Trains and buses are cool. They free your attention, widening your experience of a city. The best routes travel through space on dedicated rights of way, avoiding the tedium and frustration of traffic. Transit is also dynamic, a ballet of thousands of vehicles moving to complex schedules, and a good transit map needs a time dimension to reveal hidden networks of speed, frequency, and service. At Transitland, we have built a transit schedule API, a new resource to power routing applications, transit visualizations, and wonderful tools we hope will be realized with community vision.
Open transit data comes from a variety of sources, most commonly using the General Transit Feed Specification (GTFS) developed by TriMet and Google in 2005. This collaboration created a versatile specification, balanced between the needs of transit agencies and data consumers. GTFS has added features and extensions over the years, but the core specification is remarkably resilient, and has been widely adopted by hundreds of transit agencies across the world.
GTFS describes a transit system as tables of
trips that individual transit vehicles make according to a set schedule. Each
trip begins at a
stop, then visits another
stop, and so on, until the trip ends at a final
stop. Each stop on a trip, or
stop_time, includes an arrival time, a departure time, and accessibility details. This point-to-point representation is intuitive, and easy to describe as a series of rows in a CSV file or relational database.
However, there are other useful ways to think about a transit schedule. Fundamentally, transit is about moving between stops as efficiently as possible, and any two stops may have many possible connections — through different routes, at different times of day, using weekends and holidays schedules, etc. The Transitland schedule API transforms GTFS schedule data into a set of connections between stops, representing the transit network as a large directed graph.
In this representation, each possible move between two stops has a unique edge, called a
ScheduleStopPair. Each edge includes an origin stop, a destination stop, a route, an operator, and arrival and departure times. Each edge also includes a service calendar, describing which days a trip is possible. Accessibility information for wheelchair and bicycle riders is included, if available. Some of this data is normally split across multiple GTFS tables, but is here denormalized for simpler access: each edge contains enough information to get from one stop to another, to another, and finally to your destination.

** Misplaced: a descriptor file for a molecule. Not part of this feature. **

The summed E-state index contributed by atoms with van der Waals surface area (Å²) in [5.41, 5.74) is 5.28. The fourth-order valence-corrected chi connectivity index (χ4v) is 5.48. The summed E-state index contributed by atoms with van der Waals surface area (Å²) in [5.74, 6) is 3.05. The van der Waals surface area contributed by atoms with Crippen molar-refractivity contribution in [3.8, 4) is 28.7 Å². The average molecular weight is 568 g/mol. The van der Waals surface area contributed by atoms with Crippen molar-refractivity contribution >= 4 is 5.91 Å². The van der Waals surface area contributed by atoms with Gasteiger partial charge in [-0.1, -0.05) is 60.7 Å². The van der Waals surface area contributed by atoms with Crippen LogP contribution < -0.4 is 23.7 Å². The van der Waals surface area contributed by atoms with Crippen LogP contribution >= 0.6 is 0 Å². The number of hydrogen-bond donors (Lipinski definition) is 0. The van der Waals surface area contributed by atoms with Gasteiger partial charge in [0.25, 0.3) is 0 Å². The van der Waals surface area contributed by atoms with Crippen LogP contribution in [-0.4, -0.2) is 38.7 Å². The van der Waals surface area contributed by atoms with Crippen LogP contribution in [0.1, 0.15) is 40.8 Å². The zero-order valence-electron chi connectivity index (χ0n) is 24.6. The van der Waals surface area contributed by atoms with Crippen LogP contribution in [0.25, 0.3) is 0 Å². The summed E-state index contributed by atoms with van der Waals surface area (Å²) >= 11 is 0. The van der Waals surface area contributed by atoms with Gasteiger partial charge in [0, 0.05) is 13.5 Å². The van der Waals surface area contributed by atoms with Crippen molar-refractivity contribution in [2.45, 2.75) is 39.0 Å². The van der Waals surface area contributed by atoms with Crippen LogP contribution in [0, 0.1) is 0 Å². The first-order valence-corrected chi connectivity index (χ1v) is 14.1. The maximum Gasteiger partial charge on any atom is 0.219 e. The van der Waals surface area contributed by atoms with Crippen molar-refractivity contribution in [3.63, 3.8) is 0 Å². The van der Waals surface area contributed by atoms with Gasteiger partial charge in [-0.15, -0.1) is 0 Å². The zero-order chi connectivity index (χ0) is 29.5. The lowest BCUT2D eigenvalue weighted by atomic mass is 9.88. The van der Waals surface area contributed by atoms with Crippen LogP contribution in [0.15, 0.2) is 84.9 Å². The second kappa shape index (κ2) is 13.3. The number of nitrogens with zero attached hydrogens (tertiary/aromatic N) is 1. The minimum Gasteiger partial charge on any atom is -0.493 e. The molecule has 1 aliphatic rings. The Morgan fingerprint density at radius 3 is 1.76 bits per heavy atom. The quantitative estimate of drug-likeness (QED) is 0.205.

The schedule API endpoint allows you to search the graph in several useful ways. For instance, you can request only data within a particular geographic region. Or, for a given day, or time of day, or a specified time period. Fine-grained access to schedule data frees you from having to download, parse, and manage many different GTFS schedules (each of which may have millions of rows) and instead focus on the data most relevant to your application. A few example queries are provided below; please visit the schedule API documentation for additional details.
|origin_onestop_id||Origin Stop||from Embarcadero BART|
|destination_onestop_id||Destination Stop||to Montgomery St. BART|
|route_onestop_id||Route||on Muni N|
|service_date||Service operates on a date||valid on 2015-10-26|
|service_from_date||Service operates on a date, or in the future||valid on and after 2015-10-26|
|origin_departure_between||Origin departure time between two times||departing between 07:00 - 09:00|
|trip||Trip identifier||on trip '03SFO11SUN'|
|bbox||Origin Stop within bounding box||in the Bay Area|
Jarrett Walker and many others advocate that frequent service is the foundation of a robust transit network, and critical for rider trust. Yet, frequency information is often missing or obscured on official transit maps, or manually drawn by enthusiasts to fill the gap. A GTFS schedule contains all the data necessary to create a frequent service map, but regional transit service is often split among many agencies and multiple GTFS feeds.
The Transitland schedule API can bridge these gaps, providing the data necessary to analyze complex transit patterns across a large region. I created a Python script to generate the above visualization and serve as an example of the schedule API in action. A combination of query parameters (date, time period, and bounding box) filters the schedule data, and the number of trips between each two stops is counted. The coordinates for each stop are then used to generate a GeoJSON map, with line width and color showing the number of trips per hour.
Hop on the bus and explore the possibilities of a schedule API with us. It's more fun together! Schedule data for the SF Bay Area feeds and NYC subways is now available for all through the Transitland Datastore API (with more coming soon!) The schedule API documentation and example script provide a few departure points, and we'd love to hear where you'd like to go next.